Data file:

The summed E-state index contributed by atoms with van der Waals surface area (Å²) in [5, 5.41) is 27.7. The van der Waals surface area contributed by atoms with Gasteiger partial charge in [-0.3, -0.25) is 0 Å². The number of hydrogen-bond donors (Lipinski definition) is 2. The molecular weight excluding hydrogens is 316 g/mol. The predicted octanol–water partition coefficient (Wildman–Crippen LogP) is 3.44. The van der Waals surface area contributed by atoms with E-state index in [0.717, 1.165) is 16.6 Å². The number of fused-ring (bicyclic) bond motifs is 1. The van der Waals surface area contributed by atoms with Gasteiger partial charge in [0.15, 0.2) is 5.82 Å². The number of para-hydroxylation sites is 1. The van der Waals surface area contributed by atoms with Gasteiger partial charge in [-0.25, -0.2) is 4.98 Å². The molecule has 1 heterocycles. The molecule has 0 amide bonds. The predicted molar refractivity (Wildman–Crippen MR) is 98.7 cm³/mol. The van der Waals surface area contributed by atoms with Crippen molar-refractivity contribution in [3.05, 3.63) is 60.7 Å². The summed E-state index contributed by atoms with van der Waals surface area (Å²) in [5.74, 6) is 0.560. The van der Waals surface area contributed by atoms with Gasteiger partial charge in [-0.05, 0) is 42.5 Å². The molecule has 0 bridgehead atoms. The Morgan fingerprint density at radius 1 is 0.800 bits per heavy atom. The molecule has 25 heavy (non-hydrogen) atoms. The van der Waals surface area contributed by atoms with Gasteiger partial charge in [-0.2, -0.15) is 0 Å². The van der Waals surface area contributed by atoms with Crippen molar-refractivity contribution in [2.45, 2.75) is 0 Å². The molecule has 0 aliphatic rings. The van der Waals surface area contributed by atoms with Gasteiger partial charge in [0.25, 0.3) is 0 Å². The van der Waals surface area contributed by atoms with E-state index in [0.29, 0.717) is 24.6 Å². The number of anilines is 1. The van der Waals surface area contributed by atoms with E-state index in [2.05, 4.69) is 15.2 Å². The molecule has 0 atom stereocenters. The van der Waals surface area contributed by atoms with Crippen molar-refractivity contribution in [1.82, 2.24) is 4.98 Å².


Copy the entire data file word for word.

The summed E-state index contributed by atoms with van der Waals surface area (Å²) in [5, 5.41) is 27.7. The van der Waals surface area contributed by atoms with Gasteiger partial charge in [-0.3, -0.25) is 0 Å². The number of hydrogen-bond donors (Lipinski definition) is 2. The molecular weight excluding hydrogens is 316 g/mol. The predicted octanol–water partition coefficient (Wildman–Crippen LogP) is 3.44. The van der Waals surface area contributed by atoms with E-state index in [0.717, 1.165) is 16.6 Å². The number of fused-ring (bicyclic) bond motifs is 1. The van der Waals surface area contributed by atoms with Gasteiger partial charge in [0.15, 0.2) is 5.82 Å². The number of para-hydroxylation sites is 1. The van der Waals surface area contributed by atoms with Gasteiger partial charge in [-0.25, -0.2) is 4.98 Å². The molecule has 1 heterocycles. The molecule has 0 amide bonds. The predicted molar refractivity (Wildman–Crippen MR) is 98.7 cm³/mol. The van der Waals surface area contributed by atoms with Crippen molar-refractivity contribution in [3.05, 3.63) is 60.7 Å². The summed E-state index contributed by atoms with van der Waals surface area (Å²) in [5.74, 6) is 0.560. The van der Waals surface area contributed by atoms with Gasteiger partial charge in [-0.05, 0) is 42.5 Å². The molecule has 0 bridgehead atoms. The Morgan fingerprint density at radius 1 is 0.800 bits per heavy atom. The molecule has 25 heavy (non-hydrogen) atoms. The van der Waals surface area contributed by atoms with Gasteiger partial charge in [-0.2, -0.15) is 0 Å². The van der Waals surface area contributed by atoms with Crippen molar-refractivity contribution in [2.45, 2.75) is 0 Å². The molecule has 0 aliphatic rings. The van der Waals surface area contributed by atoms with Gasteiger partial charge in [0.25, 0.3) is 0 Å². The van der Waals surface area contributed by atoms with E-state index in [0.29, 0.717) is 24.6 Å². The number of anilines is 1. The van der Waals surface area contributed by atoms with E-state index in [2.05, 4.69) is 15.2 Å². The molecule has 0 atom stereocenters. The van der Waals surface area contributed by atoms with Crippen molar-refractivity contribution in [1.82, 2.24) is 4.98 Å².